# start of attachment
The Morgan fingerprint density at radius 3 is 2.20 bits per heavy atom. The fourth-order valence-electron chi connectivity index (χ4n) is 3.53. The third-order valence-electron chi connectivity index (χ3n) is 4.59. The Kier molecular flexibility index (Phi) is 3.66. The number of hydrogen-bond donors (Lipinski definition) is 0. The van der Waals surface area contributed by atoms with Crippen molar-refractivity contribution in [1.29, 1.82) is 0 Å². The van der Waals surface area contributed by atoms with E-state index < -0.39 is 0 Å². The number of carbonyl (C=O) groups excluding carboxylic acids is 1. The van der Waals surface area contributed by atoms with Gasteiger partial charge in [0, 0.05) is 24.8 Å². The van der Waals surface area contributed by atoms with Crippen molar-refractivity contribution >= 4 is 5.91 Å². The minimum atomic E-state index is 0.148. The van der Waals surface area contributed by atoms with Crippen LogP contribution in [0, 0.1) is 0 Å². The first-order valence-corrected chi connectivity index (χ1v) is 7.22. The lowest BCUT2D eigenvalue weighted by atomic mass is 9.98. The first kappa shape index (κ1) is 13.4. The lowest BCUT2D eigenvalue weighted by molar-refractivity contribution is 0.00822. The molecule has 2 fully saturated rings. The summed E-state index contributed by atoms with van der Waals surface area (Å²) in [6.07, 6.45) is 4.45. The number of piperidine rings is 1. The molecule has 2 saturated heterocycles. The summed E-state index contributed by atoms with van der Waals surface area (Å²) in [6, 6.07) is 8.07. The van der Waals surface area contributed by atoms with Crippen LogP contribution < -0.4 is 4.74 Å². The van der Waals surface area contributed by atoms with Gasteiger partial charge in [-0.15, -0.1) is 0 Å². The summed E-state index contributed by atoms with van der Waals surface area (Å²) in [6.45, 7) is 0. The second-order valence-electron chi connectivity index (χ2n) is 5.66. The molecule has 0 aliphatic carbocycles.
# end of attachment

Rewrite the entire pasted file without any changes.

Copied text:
The Morgan fingerprint density at radius 3 is 2.20 bits per heavy atom. The fourth-order valence-electron chi connectivity index (χ4n) is 3.53. The third-order valence-electron chi connectivity index (χ3n) is 4.59. The Kier molecular flexibility index (Phi) is 3.66. The number of hydrogen-bond donors (Lipinski definition) is 0. The van der Waals surface area contributed by atoms with Crippen molar-refractivity contribution in [1.29, 1.82) is 0 Å². The van der Waals surface area contributed by atoms with E-state index < -0.39 is 0 Å². The number of carbonyl (C=O) groups excluding carboxylic acids is 1. The van der Waals surface area contributed by atoms with Gasteiger partial charge in [0, 0.05) is 24.8 Å². The van der Waals surface area contributed by atoms with Crippen molar-refractivity contribution >= 4 is 5.91 Å². The minimum atomic E-state index is 0.148. The van der Waals surface area contributed by atoms with Crippen LogP contribution in [0, 0.1) is 0 Å². The first-order valence-corrected chi connectivity index (χ1v) is 7.22. The lowest BCUT2D eigenvalue weighted by atomic mass is 9.98. The first kappa shape index (κ1) is 13.4. The lowest BCUT2D eigenvalue weighted by molar-refractivity contribution is 0.00822. The molecule has 2 fully saturated rings. The summed E-state index contributed by atoms with van der Waals surface area (Å²) in [6.07, 6.45) is 4.45. The number of piperidine rings is 1. The molecule has 2 saturated heterocycles. The summed E-state index contributed by atoms with van der Waals surface area (Å²) in [6, 6.07) is 8.07. The van der Waals surface area contributed by atoms with Crippen LogP contribution < -0.4 is 4.74 Å². The van der Waals surface area contributed by atoms with Gasteiger partial charge in [-0.15, -0.1) is 0 Å². The summed E-state index contributed by atoms with van der Waals surface area (Å²) in [6.45, 7) is 0. The second-order valence-electron chi connectivity index (χ2n) is 5.66. The molecule has 0 aliphatic carbocycles.